TCR: The political conversation around educational programs in prison has changed since BPI began in 1999. There’s an increase in bipartisan support for the grants, but a 2014 initiative by Gov. Andrew Cuomo for tax-payer funded educational programs in prisons was rejected. Opponents claim it would providing those convicted of crimes with a free ride paid for by taxpayers. Why is there such moral outrage?
Kenner: People who ran prisons, advocates, community members, and quite a few of victims’ rights organizations felt differently in the 1990s and early 2000s, than they do now. But there was still a general consensus of experts that college in prison, education in prison, was the best investment. So there was a disagreement in our community that went on for quite a long time about how to respond to the visceral [opposition] you describe. It took a lot of effort to persuade our colleagues that the fact that this work is (a) inexpensive and (b) saves enormous amounts of money in the future is actually unpersuasive.
College in prison at the time cost the Pell program about $35 million. (But) the same people who made that argument advocated for a bill which dedicated $10 billion to new prison construction. There was enough money in that bill to fund college for 200 years. So we couldn’t afford college, but we could afford the new prisons that actually made things worse. The vast majority of people who didn’t vote for the bill, or abstained objected to the low number of dollars dedicated to prison construction. $10 billion was not enough.
[Instead] we believe the only way you can make real change in this issue is by persuading the general public to think of people ensnared in the criminal justice system, people ensnared in prisons and jails, as real people. As people who could be family members, or neighbors. The moral argument carried the day in the 1990s, and it will carry the day today. People do not care about money in this context; and if they tell you they do, you should know you can’t believe them.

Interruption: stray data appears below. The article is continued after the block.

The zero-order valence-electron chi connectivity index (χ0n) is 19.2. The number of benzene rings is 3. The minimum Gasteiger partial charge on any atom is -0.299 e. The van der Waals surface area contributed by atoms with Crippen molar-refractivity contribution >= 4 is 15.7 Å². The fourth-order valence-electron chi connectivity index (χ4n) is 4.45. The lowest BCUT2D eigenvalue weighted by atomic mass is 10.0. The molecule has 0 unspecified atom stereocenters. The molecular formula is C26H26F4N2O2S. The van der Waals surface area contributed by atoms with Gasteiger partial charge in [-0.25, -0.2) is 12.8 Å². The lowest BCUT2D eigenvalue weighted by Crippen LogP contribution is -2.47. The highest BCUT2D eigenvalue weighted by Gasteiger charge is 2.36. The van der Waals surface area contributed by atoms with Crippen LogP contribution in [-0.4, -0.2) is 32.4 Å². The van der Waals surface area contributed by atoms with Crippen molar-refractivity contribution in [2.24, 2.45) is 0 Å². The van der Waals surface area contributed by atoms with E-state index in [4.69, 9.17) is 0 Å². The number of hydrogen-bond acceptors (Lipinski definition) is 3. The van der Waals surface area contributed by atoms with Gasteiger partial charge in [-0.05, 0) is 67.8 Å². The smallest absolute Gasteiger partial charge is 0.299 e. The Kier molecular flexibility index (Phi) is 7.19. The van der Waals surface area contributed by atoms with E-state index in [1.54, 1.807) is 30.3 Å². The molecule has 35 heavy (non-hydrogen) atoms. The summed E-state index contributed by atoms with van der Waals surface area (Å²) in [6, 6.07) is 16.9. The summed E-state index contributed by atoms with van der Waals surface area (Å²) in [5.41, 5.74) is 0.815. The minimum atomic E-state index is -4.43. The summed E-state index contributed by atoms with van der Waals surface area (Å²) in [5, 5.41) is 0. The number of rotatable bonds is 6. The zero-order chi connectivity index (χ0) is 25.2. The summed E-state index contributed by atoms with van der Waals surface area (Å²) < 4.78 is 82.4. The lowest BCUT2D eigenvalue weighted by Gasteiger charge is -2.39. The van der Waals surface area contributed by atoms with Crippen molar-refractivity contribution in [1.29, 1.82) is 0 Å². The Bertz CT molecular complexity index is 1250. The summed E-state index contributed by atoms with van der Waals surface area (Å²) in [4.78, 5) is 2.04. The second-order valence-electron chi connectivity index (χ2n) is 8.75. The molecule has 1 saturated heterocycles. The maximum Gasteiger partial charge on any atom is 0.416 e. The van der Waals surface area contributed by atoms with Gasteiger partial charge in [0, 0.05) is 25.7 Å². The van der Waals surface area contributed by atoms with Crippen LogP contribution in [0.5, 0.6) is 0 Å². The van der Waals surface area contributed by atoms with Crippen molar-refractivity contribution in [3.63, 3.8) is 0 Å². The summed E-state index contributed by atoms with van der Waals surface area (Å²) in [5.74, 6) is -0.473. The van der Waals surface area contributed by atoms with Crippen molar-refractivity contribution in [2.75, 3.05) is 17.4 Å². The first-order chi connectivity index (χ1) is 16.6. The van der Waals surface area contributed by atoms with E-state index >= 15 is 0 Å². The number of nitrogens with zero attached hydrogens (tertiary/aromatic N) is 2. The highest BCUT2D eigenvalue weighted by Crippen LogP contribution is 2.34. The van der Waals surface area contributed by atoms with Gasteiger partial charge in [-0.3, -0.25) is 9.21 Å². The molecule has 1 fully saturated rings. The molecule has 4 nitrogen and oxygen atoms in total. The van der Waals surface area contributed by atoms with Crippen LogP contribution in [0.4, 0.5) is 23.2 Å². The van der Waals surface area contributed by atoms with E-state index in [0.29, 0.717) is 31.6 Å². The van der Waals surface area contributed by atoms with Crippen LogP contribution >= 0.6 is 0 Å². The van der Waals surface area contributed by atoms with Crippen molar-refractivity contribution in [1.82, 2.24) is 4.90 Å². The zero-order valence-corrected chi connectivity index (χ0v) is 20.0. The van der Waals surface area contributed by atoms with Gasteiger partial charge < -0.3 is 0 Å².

TCR: Which brings us to BPI’s funding. Most of it comes from private donations?
Kenner: Historically, that has been true. We are one of a very small handful of programs that came into being after the demise of Pell, and we are generally privately funded. That is less true now.
TCR: Recently, there has been a call for increased scrutiny over the origins of private funding. What are your thoughts on this? Would BPI even exist if there had been adequate government funding for higher education programs in the criminal justice system?
Kenner: There is no question that there are pros and cons to each. We couldn’t exist and raise money the way we do if we weren’t proximate to New York City. It’s become easier to do in different places as wealth inequality has skyrocketed and there are more rich people. Anyone can make their own moral judgment, value judgments about that. Over the long term, and at any scale, the only way to fund these public programs is through public investments. Full and total stop.
Now if you are me, you have more leverage, you have more control, you have more independence if you are raising private money. That is terrific. You don’t have to report to a legislature, or a voter, or anybody else. There are institutions that exploit programs like Pell, either for profit or not-for profit institutions that provide programs that don’t really take into full account the interest or ambitions of their students. That happens. But I just want to say that we are extremely excited and very proud that for the first time in 25 years since the Crime Bill, there has been bipartisan legislation to restore Pell eligibility for incarcerated people that is due in large part to Senator Brian Schatz from Hawaii and Mike Lee from Utah.
Investing in Prison Education
We anticipate that it will become law in one form or another in the next year or year and a half, and that is a terrific thing for the country. The fact is, when education was eviscerated in our prison systems, the pretense that our Department of Corrections was about anything corrective or rehabilitative was washed away. If there is going to be hope and purpose, or any positive value in these places that we invest so many resources in, college is the place to start.